ICSP approved at EB.A/2019
Revision 01 approved by the CD in November 2021.
Revision 02 approved by the RD in June 2022.
Algeria has hosted Sahrawi refugees from Western Sahara since 1975. Security Council Resolution S/RES/2468 (2019), dated 30 April 2019, noted "with deep concern the continued hardships faced by Sahrawi refugees and their dependency on external humanitarian assistance" and further noted "with deep concern insufficient funding for those living in Tindouf refugee camps and the risks associated with the reduction of food assistance". This prolonged refugee crisis is the second longest-lasting in the world. There are five refugee camps – Awserd, Boujdour, Dakhla, Laayoun and Smara – near the town of Tindouf, 2,000 km southwest of Algiers.
The camps are in an arid region, characterized by extreme temperatures and very low rainfall, and livelihood and economic opportunities are limited. Sahrawi refugees in the camps are highly dependent on humanitarian assistance, including food. Humanitarian interventions are coordinated by the Office of the United Nations High Commissioner for Refugees, the United Nations Children’s Fund, the World Health Organization, local and international non-governmental organizations, including from the Algerian Red Crescent and its partner Media Luna Roja Saharaui (MLRS).
The WFP interim country strategic plan for Algeria (2019–2022) has two strategic outcomes and four activities that contribute to the achievement of Sustainable Development Goal 2. The strategic outcomes are derived from stakeholder consultations and have the aim of ensuring the food security and nutrition of the Sahrawi refugees, in collaboration with WFP’s partners.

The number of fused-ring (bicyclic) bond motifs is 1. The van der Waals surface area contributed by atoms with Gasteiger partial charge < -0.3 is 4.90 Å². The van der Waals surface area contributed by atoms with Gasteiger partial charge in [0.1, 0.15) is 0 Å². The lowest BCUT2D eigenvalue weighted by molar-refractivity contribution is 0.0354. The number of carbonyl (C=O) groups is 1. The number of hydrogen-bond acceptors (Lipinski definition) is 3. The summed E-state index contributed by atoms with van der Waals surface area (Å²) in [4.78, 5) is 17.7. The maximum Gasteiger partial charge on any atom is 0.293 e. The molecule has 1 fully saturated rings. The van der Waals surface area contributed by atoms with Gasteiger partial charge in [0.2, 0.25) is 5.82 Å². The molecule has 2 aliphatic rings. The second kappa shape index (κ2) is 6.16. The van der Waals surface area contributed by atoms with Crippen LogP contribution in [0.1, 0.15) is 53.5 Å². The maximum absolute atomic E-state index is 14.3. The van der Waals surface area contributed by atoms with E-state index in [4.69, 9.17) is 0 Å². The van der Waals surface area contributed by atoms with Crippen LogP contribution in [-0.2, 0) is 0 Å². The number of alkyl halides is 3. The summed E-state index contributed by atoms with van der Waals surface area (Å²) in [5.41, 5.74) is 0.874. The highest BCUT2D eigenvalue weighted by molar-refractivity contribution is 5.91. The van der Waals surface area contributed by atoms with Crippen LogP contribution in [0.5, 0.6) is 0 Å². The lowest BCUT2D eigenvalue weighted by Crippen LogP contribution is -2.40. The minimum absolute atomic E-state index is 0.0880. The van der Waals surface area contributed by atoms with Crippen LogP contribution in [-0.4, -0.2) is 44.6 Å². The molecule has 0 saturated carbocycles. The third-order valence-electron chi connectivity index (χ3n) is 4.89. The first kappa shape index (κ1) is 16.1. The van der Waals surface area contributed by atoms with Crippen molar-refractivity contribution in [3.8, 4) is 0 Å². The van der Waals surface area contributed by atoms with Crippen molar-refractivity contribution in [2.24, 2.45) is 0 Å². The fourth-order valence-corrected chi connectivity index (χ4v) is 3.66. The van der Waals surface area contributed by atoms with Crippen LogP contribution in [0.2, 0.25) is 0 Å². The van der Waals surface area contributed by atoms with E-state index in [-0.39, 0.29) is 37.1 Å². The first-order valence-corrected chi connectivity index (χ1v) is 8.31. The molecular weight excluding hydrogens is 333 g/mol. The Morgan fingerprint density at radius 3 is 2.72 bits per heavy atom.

In this interim country strategic plan, consideration of nutrition issues will be systematically mainstreamed into all WFP interventions. General food assistance will be designed to provide as nutritious and diverse a food basket as possible. School feeding activities will be nutrition-sensitive and gender-responsive in order to address nutrition concerns. A new approach will be taken to resilience building, supporting institutional and individual capacity strengthening through various complementary livelihood activities, and enhancing synergies and cross-fertilization among activities and with partners’ operations.
Under strategic outcome 1, WFP will meet basic food needs in the camps through the provision of general food assistance, nutrition-sensitive school feeding and complementary livelihood activities. Strategic outcome 2 has the aim of improving the nutrition status of targeted, vulnerable camp residents through the treatment of moderate acute malnutrition in pregnant and lactating women and girls, children aged 6-59 months, girls and boys and the prevention of malnutrition in pregnant and lactating women and girls. WFP will address malnutrition and anaemia by improving prevention and treatment, raising awareness of good nutrition and ensuring that all of its interventions are nutrition-sensitive. Efforts will be made to revitalize discussion and coordination of nutrition activities with stakeholders.
WFP will seek to diversify its complementary activities, reaching more households by scaling up existing projects and exploring new livelihood opportunities, based on a mapping exercise to identify resilience opportunities. Complementarity and synergies with partners’ activities will be explored throughout the implementation of the interim country strategic plan. An emerging new resilience approach will foster improved food security and nutrition for refugees, in partnership with the camp management (including the national union of Sahrawi women and youth groups) and other actors including United Nations agencies and non-governmental organizations.